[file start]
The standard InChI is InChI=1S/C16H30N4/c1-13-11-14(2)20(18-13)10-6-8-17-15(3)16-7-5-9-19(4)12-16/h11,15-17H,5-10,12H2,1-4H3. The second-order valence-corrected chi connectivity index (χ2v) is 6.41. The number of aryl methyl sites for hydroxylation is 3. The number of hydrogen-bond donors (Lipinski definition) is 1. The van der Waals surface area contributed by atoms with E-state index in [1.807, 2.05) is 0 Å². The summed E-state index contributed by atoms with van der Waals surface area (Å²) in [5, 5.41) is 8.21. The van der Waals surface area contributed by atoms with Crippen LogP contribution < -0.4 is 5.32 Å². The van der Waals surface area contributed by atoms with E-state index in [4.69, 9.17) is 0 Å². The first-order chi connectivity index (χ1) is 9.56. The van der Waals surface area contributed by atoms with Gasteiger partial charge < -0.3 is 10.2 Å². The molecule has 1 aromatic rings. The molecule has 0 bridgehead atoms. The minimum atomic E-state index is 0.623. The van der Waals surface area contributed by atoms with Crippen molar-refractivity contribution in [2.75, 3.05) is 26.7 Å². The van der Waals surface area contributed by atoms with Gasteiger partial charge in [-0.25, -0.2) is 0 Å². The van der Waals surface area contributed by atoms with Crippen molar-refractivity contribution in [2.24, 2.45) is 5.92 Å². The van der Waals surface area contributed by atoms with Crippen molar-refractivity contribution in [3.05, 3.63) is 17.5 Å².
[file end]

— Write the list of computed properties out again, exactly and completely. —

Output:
The standard InChI is InChI=1S/C16H30N4/c1-13-11-14(2)20(18-13)10-6-8-17-15(3)16-7-5-9-19(4)12-16/h11,15-17H,5-10,12H2,1-4H3. The second-order valence-corrected chi connectivity index (χ2v) is 6.41. The number of aryl methyl sites for hydroxylation is 3. The number of hydrogen-bond donors (Lipinski definition) is 1. The van der Waals surface area contributed by atoms with E-state index in [1.807, 2.05) is 0 Å². The summed E-state index contributed by atoms with van der Waals surface area (Å²) in [5, 5.41) is 8.21. The van der Waals surface area contributed by atoms with Crippen LogP contribution < -0.4 is 5.32 Å². The van der Waals surface area contributed by atoms with E-state index in [4.69, 9.17) is 0 Å². The first-order chi connectivity index (χ1) is 9.56. The van der Waals surface area contributed by atoms with Gasteiger partial charge < -0.3 is 10.2 Å². The molecule has 1 aromatic rings. The molecule has 0 bridgehead atoms. The minimum atomic E-state index is 0.623. The van der Waals surface area contributed by atoms with Crippen molar-refractivity contribution in [2.75, 3.05) is 26.7 Å². The van der Waals surface area contributed by atoms with Gasteiger partial charge in [-0.25, -0.2) is 0 Å². The van der Waals surface area contributed by atoms with Crippen molar-refractivity contribution in [2.24, 2.45) is 5.92 Å². The van der Waals surface area contributed by atoms with Crippen molar-refractivity contribution in [3.05, 3.63) is 17.5 Å².